My proposed solution is very simple. First, creating new provinces and regions may indeed be a government effort to boost the Papuan economy through the stimulant of government funds to the new regions. However, the establishment of the new regions must take place through participatory politics involving wide consultation with Papuan communities.
Without such participation, resistance from Papuans will rise everywhere, which is already evident in recent statements by local political leaders. What with the still-popular ideology of Papua Merdeka, such efforts to create new regions would only be rejected on the basis that Papuans would only gain more suffering and marginalization in their own land.
Another reason for the rejection might be that a democratic Indonesia that should champion and protect its indegineous people is only a capitalist entity seeking quick solutions to drive economic growth.
This perception has grown from the large-scale campaigns to attract investors, particularly to Papua’s extractive sector, while Papuans are part of the global indigenous community that has experienced first hand the meaning of national and foreign investment: frequent dislocation from their homes.
When this happens, whatever protests will arise will collide with the security forces of the Unitary State of the Republic of Indonesia, the “NKRI” that citizens consider must be defended at all costs. More victims will fall, worsening Indonesia’s track record on human rights violations against Papuans. Jokowi and Jakarta’s elite should take such factors into account when forming policies, such as those for new regions in Papua.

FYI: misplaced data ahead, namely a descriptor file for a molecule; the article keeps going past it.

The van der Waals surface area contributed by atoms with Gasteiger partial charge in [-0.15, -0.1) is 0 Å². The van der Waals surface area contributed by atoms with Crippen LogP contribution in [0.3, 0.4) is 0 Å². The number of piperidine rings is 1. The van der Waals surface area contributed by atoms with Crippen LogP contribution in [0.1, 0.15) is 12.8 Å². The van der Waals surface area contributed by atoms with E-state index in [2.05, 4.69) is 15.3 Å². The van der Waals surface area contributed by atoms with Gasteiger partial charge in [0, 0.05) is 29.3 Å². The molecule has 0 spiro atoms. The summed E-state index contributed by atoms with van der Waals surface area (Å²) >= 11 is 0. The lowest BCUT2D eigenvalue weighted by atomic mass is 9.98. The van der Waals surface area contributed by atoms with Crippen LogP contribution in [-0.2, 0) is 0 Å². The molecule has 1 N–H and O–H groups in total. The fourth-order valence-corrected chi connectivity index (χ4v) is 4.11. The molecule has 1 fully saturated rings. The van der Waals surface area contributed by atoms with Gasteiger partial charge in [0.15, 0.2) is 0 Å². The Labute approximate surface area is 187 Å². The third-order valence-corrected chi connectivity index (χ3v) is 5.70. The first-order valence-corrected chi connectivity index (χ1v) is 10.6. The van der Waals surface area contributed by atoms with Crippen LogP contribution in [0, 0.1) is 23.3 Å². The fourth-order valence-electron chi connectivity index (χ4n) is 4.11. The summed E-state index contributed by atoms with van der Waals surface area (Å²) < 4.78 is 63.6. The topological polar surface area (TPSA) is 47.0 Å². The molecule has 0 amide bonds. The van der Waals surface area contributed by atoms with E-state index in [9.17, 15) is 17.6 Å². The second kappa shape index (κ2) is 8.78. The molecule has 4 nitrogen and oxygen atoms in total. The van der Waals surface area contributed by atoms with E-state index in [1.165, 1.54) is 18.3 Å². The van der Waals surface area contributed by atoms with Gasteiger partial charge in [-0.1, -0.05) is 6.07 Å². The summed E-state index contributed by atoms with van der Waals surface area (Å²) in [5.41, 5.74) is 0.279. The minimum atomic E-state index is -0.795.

I agree with Papua Governor Lukas Enembe who stated, “Don’t teach us, we defend NKRI all-out,” as quoted by suarapapua.com on Aug. 24. The governor obviously understands the roots of chronic conflicts and he would agree that new regions would only incite more polemics and conflicts that native Papuans never win. Making new regions is not a “win-win solution” for Papuans; it is a “lose-lose” situation as long as Jakarta and President Jokowi continue the same approach: subjectively deciding what’s best for Papuans.
Jokowi’s leadership must prioritize empowerment of Papuans as decision-makers with full support either through funding or other mechanisms. Potential conflicts of political interest in Papua could lead Papuans to seek further intervention by the President in their affairs.
While the President seeks to reap sympathy and genuine support from Papuans, despite the much remaining work and the plentiful, unresolved past sins of the state against Papuans, Pak Jokowi can start a new chapter in Papuans’ lives by refusing to be a leader with an autocratic and transactional style — and instead encourage the free will of Papuans. Pak Jokowi must now lead with a democratic and transformative style.
Papuan scientist, research associate with the Mason Institute of Tribology, University of Birmingham, United Kingdom; winner of First Step to Noble Prize in Physics 2004.
Disclaimer: The opinions expressed in this article are those of the author and do not reflect the official stance of The Jakarta Post.